Javascript DHTML Drop Down Menu Powered by dhtml-menu-builder.com
Welcome, Guest. Please login or register.
Did you miss your activation email?
August 17, 2018, 02:21:39 pm

Login with username, password and session length

Search:     Advanced search
* Home FlashChat Help Calendar Login Register
Currently there are 0 Users in the Cas City Chat Rooms!
Cas City Forum Hall & CAS-L  |  Special Interests - Groups & Societies  |  USFA CSS (Moderator: Capt. John Fitzgerald)  |  Topic: USFA or Uberti? 0 Members and 1 Guest are viewing this topic. « previous next »
Pages: 1 [2] 3 Go Down Print
Author Topic: USFA or Uberti?  (Read 4901 times)
markg44
Active citizen
*
Offline Offline

Posts: 39


« Reply #25 on: January 23, 2018, 11:11:15 am »

Don't know if the internals were usa or not. The dealer thought it to be all usa ,I didn't bother to argue the point, I wasn't going to buy it anyway. The prices on these are crazy. Although we don't see many USFA in my area.
Logged
tabs
Citizen
*
Offline Offline

Posts: 6


« Reply #26 on: July 22, 2018, 12:40:48 am »

This is my first post on this Board, and I just had to make comment on this Thread about USFA's. I have been collecting a wide variety of this kind of stuff since late 1979. Out at the Shot Show in Vegas I stopped by to talk to the USFA crew I believe in 06 where they took some pictures of myself which even showed up on their website. At one time I owned an original Bisley Flattop that had been expertly restored, but I sold it in 08 partially thinking I wanted to shoot one and a USFA Bislley FT would be a better choice. Later I sold a no finish original Bisley and was going to use the money for the USFA. Imagine my surprised chagrin when I went looking for USFA, only to find they were in business no more (I even called Turnibill). Since then while not a top priority I have seen only one USFA Flattop Bisley and that was a long time ago at Amoskeag where my bid through Proxibid failed to register and the hammer dropped, sold to someone else. That did not make me happy and Jason Devine got ear full of unhappiness. A Bisley FT has remained on my bucket list and as such I saw a USFA FT SA in 45 go at Cordiers (along with a bunch of others, all selling at the same price as the SA FT) in late June of 18. I was the under bidder on that one as there is a line in the sand on stuff and that a Uberti Bisley FT in the box was on the Retta Pass auction list for July of 18. So I am the proud owner of a Uberti FT Bisley in 45 LC. I felt it was time to pony up to the table and fulfill a Bucket list want so I stepped up to the plate and went for it for better or worse, (as those Bisley FT's are not made by Uberti nor anyone else at the moment and God only knows when another one will show up?).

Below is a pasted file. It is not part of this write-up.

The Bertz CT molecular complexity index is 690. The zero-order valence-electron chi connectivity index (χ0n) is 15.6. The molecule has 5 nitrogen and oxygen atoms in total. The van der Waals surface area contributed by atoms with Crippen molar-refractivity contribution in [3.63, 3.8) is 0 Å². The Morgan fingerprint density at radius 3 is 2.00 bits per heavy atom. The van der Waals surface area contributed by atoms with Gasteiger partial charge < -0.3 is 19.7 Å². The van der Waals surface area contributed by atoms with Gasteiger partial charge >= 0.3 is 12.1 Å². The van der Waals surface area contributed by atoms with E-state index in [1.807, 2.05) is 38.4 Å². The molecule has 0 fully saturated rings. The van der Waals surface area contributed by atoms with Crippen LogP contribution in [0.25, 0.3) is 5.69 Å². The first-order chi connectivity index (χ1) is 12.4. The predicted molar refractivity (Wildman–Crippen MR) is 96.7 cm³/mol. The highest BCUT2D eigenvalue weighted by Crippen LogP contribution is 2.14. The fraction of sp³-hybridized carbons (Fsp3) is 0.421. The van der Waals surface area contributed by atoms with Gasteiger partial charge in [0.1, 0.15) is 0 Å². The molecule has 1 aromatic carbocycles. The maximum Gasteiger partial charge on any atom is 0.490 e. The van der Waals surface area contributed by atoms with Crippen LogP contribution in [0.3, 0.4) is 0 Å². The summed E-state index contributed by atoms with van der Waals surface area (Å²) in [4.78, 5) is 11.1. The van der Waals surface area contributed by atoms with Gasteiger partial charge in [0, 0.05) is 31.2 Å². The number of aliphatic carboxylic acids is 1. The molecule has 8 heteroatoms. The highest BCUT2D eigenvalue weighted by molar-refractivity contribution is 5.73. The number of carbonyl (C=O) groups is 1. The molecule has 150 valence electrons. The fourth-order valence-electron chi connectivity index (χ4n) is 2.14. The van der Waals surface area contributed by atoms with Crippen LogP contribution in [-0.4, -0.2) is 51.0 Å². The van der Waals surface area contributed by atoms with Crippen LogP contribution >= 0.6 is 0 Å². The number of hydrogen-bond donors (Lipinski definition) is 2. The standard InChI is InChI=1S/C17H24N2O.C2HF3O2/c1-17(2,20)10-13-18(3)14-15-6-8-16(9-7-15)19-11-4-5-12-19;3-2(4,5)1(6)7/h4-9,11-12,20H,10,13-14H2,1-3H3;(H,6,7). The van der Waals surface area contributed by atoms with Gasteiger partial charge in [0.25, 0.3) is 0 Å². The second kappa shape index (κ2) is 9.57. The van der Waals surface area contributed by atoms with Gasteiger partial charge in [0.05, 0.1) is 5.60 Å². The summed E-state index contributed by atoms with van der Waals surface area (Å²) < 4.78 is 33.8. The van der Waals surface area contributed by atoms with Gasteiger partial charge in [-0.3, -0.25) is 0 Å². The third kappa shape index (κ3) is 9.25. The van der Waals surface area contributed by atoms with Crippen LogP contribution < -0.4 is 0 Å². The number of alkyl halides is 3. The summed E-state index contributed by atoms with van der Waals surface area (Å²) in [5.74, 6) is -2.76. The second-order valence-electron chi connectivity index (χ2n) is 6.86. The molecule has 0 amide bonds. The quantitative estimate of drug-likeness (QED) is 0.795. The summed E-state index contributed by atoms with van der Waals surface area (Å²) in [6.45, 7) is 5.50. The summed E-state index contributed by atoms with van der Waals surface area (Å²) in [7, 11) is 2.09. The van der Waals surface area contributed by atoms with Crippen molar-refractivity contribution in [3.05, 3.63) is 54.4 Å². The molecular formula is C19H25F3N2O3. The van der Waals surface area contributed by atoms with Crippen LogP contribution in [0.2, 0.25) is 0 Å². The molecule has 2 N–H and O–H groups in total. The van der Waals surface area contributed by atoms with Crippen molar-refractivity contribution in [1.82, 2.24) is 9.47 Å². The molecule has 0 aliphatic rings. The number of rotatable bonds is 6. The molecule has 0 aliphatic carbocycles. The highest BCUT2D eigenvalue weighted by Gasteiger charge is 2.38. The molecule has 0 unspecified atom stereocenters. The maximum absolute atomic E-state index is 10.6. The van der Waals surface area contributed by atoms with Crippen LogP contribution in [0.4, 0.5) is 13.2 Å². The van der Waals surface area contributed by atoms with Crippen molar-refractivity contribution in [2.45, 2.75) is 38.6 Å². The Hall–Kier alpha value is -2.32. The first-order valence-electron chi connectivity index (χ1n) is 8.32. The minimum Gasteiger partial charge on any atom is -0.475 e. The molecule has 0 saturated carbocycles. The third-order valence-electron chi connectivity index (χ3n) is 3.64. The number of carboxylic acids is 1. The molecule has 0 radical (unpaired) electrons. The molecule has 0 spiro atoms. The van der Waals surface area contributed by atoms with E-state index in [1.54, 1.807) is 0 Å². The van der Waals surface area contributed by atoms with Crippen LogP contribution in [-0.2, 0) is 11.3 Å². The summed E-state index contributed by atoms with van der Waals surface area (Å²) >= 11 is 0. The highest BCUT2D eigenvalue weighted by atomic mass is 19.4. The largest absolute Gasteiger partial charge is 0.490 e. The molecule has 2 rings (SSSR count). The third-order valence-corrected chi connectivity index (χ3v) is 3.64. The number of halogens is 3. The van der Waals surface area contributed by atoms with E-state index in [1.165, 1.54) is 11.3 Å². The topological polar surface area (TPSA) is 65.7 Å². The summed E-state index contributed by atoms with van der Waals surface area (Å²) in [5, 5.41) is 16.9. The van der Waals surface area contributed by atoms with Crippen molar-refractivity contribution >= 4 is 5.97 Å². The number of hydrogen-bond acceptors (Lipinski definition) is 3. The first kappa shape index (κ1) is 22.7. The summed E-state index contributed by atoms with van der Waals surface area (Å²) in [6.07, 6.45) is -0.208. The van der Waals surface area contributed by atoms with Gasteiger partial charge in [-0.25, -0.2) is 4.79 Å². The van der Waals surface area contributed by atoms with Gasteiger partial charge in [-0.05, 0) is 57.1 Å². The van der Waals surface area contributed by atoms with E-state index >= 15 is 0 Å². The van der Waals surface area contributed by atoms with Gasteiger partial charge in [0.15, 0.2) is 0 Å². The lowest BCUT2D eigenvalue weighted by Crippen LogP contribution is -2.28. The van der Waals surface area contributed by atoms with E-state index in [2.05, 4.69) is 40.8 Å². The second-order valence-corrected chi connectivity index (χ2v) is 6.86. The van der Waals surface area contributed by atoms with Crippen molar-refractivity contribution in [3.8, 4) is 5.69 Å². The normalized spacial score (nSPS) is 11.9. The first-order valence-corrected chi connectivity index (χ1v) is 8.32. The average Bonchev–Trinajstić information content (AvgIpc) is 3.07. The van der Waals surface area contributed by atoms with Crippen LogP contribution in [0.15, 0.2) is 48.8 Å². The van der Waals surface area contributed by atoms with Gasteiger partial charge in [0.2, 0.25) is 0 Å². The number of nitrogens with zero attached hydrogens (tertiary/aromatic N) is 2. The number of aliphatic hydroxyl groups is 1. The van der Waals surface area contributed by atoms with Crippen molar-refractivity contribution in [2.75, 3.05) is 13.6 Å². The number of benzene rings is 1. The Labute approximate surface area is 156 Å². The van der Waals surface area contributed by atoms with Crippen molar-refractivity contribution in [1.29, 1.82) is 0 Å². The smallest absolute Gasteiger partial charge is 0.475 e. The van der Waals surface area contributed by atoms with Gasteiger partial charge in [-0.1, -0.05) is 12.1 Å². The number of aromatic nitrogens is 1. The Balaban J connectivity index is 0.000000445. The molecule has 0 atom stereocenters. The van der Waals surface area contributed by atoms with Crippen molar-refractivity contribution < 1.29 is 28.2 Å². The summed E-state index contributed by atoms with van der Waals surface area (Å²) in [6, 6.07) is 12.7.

Now to be a little more on topic about Uberti made parts in USFA's and the ambiguity in determining all American made ones. While I really liked the quality of the USFA guns and thought I might like to acquire a couple of them.  After reading this Thread I have to say why bother trying to digest all of that information that only an advanced collector is going to become knowledgeable enough to separate the American from the Italian? If pricing is based upon that determination, it becomes a real big liability in having to learn all that stuff and possibly making a costly mistake. One suspects that sooner or later it will not really matter as a USFA will be a USFA. However my thinking after reading this Thread is why chase that rabbit down the hole, there are far better alternatives in the same price range as the USFA. Namely bonafide Colt SA 3rd Generations or even 2nd gens, you have a lot less hassle to contend with.  Then there is having a gussied up Uberti for a steep price when you can have the plain Jane Uberti for a lower price. So unless you want the specialty of an original style FT SA or Bisley why bother?